“There are no limits for the ways you can educate yourself,” says Ireland, who makes it a goal to learn one new thing each day. “The smartest people I know never stop learning.”
In 2012, Ireland was given an honorary doctorate in Humane Letters from California State University Channel Islands for using her influence to help others.
Ireland has attempted to instill her children with her philanthropic sense, as well as her streak for independence.
She lives in Santa Barbara, California, where she grew up, with her husband, ER physician Greg Olsen. They have three children: Erik, 25, Lily, 20, and Chloe, 16. She says raising her children with Olsen is her single greatest accomplishment in life.
“They’re discerning,” she says. “And when they hear something, they don’t necessarily accept it as truth just because they heard it from say a professor or an esteemed person. They really check it, vet it for themselves, and think independently.”
* * *
If kiWW has been under the radar, it is largely because Ireland prefers it that way. She always knew slow, steady progress would be the key to her success. It’s one of the reason Ireland has always intended to keep her company privately owned.
“There are a lot of decisions that I make that would not fly on Wall Street,” she says. “Wall Street wants to see results—needs to see results. Every 90 days, they’re looking for results. And oftentimes, we make decisions [that are] much more long-term.”
Though many companies the size of kiWW would have long ago opted to go public, taking on shareholder and media scrutiny, Ireland likes to play things closer to the vest.
“I’m a private person owning a private company,” she says. “If we’re a private company, I have to ask: Why would we want people to know everything? We don’t.”
One reason for the steady approach to growth has been the care Ireland pays to choosing the right business partners. She does her best to make sure she takes the time and consideration necessary to carefully vet each potential partner, ensuring they were working toward the same goals.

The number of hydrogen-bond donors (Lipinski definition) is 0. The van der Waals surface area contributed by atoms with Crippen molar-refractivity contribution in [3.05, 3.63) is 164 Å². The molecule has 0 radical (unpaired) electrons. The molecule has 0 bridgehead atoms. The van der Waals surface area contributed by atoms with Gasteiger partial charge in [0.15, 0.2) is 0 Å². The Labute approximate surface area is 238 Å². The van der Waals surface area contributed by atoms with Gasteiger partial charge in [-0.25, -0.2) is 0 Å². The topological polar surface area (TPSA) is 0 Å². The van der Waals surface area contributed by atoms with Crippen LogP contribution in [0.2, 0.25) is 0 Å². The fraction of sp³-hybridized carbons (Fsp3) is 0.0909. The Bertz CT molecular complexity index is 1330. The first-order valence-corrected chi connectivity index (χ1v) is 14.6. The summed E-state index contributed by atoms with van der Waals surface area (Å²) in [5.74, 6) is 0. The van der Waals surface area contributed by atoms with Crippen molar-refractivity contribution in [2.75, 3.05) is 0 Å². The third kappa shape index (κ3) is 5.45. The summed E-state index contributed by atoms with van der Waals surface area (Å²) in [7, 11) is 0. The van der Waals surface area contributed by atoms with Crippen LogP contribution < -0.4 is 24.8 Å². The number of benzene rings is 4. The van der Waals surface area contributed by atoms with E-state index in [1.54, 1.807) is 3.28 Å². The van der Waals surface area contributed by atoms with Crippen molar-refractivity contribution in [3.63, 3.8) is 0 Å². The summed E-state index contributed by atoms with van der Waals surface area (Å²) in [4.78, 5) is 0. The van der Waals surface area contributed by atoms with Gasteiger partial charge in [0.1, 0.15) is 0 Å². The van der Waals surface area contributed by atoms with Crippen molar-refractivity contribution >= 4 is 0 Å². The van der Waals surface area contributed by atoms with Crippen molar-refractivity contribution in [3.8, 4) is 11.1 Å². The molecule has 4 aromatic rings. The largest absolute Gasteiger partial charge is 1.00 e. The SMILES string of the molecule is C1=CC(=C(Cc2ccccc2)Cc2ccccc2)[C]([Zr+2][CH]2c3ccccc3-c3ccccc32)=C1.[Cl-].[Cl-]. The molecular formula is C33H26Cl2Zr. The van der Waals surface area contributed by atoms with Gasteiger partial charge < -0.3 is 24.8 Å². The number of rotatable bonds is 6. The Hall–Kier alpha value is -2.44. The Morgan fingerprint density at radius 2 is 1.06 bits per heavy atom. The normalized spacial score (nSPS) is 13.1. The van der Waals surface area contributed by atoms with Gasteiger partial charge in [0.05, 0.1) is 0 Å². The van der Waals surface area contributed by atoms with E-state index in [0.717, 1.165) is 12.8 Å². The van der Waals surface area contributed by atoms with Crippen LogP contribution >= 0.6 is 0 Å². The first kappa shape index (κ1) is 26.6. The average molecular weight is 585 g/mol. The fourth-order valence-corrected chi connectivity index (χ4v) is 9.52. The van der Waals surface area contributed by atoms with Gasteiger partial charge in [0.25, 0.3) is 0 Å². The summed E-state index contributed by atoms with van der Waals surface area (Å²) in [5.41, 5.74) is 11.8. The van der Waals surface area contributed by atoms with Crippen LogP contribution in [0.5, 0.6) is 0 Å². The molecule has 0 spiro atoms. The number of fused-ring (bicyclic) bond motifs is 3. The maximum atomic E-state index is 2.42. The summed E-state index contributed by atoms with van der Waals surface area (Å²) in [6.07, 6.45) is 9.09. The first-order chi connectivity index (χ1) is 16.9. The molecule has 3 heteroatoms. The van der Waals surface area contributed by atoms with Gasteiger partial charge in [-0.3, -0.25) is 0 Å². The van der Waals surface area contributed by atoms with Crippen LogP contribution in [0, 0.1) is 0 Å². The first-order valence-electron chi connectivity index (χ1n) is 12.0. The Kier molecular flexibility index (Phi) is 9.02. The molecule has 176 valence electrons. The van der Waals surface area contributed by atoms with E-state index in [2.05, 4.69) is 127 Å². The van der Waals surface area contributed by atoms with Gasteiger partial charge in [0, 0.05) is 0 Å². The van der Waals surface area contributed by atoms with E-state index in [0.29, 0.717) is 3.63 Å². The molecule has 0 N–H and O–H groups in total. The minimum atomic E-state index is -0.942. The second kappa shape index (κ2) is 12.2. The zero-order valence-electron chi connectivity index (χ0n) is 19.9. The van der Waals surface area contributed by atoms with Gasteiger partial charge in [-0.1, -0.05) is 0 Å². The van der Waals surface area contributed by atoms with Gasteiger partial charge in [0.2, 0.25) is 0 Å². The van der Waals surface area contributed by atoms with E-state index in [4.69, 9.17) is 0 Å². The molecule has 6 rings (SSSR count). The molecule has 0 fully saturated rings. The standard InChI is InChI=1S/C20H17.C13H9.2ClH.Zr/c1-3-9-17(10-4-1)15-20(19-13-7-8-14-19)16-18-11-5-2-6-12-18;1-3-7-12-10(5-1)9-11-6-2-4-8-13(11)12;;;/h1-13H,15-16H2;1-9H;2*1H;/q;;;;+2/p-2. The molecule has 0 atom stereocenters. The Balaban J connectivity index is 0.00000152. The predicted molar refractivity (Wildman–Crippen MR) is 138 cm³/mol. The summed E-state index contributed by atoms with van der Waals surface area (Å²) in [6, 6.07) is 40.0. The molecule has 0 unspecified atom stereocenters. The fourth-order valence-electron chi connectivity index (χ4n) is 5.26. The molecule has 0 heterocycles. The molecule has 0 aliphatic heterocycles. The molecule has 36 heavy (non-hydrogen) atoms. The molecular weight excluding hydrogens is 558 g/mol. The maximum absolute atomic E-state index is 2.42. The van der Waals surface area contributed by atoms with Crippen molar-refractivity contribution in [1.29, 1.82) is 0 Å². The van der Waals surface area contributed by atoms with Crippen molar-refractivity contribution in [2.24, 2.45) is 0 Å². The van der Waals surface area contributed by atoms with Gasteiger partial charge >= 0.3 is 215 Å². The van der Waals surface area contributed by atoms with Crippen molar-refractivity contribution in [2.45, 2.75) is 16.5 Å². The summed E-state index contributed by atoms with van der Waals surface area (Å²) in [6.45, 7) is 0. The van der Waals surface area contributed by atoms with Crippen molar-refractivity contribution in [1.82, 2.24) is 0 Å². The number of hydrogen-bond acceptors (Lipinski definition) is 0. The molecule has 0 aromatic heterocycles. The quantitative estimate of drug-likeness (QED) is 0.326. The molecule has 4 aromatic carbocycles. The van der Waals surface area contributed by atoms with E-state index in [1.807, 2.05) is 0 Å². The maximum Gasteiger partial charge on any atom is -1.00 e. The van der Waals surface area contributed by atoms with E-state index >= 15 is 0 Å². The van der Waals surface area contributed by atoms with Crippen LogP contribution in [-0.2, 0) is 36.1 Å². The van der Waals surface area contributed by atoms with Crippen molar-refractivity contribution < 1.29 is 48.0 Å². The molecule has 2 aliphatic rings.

“There have been some who have criticized that we’ve grown too slowly,” Ireland says. “My response is we’ve grown at a pace I’m comfortable with.”
One way Ireland has been able to quietly and effectively grow her business at her own pace is by prioritizing her professional relationships over all else.
When Ireland initially launched her brand, she says most other companies in the space were buying brand awareness through advertisements. But Ireland knew independent retailers didn’t typically have large ad budgets, so she focused on building her brand by growing sustainable relationships with people she knew she wanted to work with, many of whom she still works with to this day.
Today, furniture is one of kiWW’s biggest markets. Ireland has worked closely with both furniture designer Michael Amini and Nebraska Furniture Mart CEO Irv Blumkin.
“She deals with people honestly and fairly, and she has these personal relationships where people want to help her succeed,” says Blumkin, who has known Ireland for over 20 years. “She’s involved and she’s engaged. She loves what she does, she’s passionate and she leads her team to make sure they accomplish their goals.”
Amini hasn’t known Ireland for nearly as long as Blumkin—just two years—but he agrees.
“She is the most caring, kind and likable individual that you will meet in your life,” Amini says. “I do business with many, many people. I am a very lucky and fortunate individual not only because I love what I do, but because I’m involved with such wonderful people, and one of those people I can tell stands out is Kathy Ireland. She has the touch that not everybody has.”
Her strong relationships with Amini, Blumkin and countless others have proved invaluable in growing her business.
“I don’t judge success in terms of dollars, but rather sense—common sense,” she says. “How we treat others determines our success.”
This article originally appeared in the September/October 2019 issue of SUCCESS magazine.
Jamie Friedlander is a freelance writer based in Chicago and the former features editor of SUCCESS magazine. Her work has been published in The Cut, VICE, Inc., The Chicago Tribune and Business Insider, among other publications. When she's not writing, she can usually be found drinking matcha tea into excess, traveling somewhere new with her husband or surfing Etsy late into the night.